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Global robotics community FIRST prepares students to thrive as adults in a rapidly changing world

There’s no shortage of companies, governments and organizations around the world searching for talented workers with a deep knowledge of science, technology, engineering and math (STEM). The demand is providing a clear pathway to rewarding, world-changing and well-paying STEM careers for many young people.

However, some students are missing these incredible opportunities because they haven’t envisioned themselves in STEM or encountered any mentors to show them a pathway for success.

FIRST is a global nonprofit that provides robotics-based programs and mentorship from adult volunteers such as educators and STEM professionals to students ages 4 to 18. FIRST is a mission-based robotics community that aims to get kids excited about STEM and allows them to build these talents, along with critical life skills such as communication and leadership, through team-based robotics competitions.

FIRST has a proven impact in guiding young people into STEM careers, all while having fun and making useful connections.

FIRST Championshipvia FIRST

Nearly 700,000 students and 320,000 adult mentors, coaches, judges and volunteers participate in the nonprofit community year over year, and the transformational power of FIRST programs was featured in the 2022 Disney+ documentary “More Than Robots.” Students develop problem-solving skills and learn confidence, cooperation, empathy and resilience—skills that will serve them well in their future careers.

Fazlul “Fuzz” Zubair, systems engineering department manager at Raytheon Technologies, an American multinational aerospace and defense conglomerate, mentors FIRST Team 4201, The Vitruvian Bots, in Los Angeles.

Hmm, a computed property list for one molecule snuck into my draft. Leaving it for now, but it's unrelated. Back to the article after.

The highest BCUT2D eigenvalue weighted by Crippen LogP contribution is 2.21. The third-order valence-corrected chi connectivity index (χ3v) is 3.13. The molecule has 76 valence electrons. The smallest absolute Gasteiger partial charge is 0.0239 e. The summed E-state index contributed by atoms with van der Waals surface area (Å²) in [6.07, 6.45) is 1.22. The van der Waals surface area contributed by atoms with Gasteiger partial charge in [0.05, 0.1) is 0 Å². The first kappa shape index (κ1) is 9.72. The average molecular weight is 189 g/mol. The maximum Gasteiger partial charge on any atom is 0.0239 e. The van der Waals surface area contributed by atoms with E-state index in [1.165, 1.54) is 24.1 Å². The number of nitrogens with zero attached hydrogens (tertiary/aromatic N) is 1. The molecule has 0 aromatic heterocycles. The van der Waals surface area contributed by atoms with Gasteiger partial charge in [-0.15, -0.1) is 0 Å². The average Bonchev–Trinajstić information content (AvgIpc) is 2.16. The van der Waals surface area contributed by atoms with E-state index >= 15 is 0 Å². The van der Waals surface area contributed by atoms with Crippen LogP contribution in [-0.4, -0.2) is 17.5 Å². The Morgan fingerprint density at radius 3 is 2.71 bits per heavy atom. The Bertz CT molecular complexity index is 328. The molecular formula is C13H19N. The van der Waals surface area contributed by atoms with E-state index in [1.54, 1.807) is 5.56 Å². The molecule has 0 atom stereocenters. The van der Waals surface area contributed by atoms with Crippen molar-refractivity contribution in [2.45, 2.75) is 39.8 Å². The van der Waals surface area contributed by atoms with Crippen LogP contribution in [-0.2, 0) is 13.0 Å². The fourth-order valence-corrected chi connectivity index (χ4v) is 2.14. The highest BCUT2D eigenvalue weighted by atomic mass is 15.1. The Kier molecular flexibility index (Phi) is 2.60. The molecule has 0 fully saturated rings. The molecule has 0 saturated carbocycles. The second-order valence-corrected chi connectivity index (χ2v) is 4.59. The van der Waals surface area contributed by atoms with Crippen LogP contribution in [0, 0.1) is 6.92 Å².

Zubair has hired 15 Raytheon Technologies employees from his FIRST team, creating a FIRST-to-work pipeline. Better yet, many of the new employees then give back to FIRST by mentoring their own teams. Zubair’s dedication to mentorship has created a cycle of positivity that continues to grow.

“Here, at FIRST, it’s a sport where everyone can go pro. They can come out of this program, and they can get a good-paying job and contribute positively to society and solve the tough problems that we have,” Zubair told Upworthy.

“Raytheon Technologies understands this, so it supports students in the program and its employees who mentor. Through FIRST, we’ve created a pipeline of people who already know how to collaborate with engineers and when they come into our companies, they have a head start,” Zubair continued.

Wireless communications innovator Qualcomm Incorporated is another multinational company that supports FIRST. It has been hiring FIRST students because of their advanced skill sets since 2006.

“They’re working on robots and learning things like coding and critical thinking, but they also have 21st-century skills like teamwork and the ability to collaborate with students that come from diverse backgrounds. Those are all things that are important in the workplace,” Natalie Dusi, corporate social responsibility manager at Qualcomm Incorporated, told Upworthy.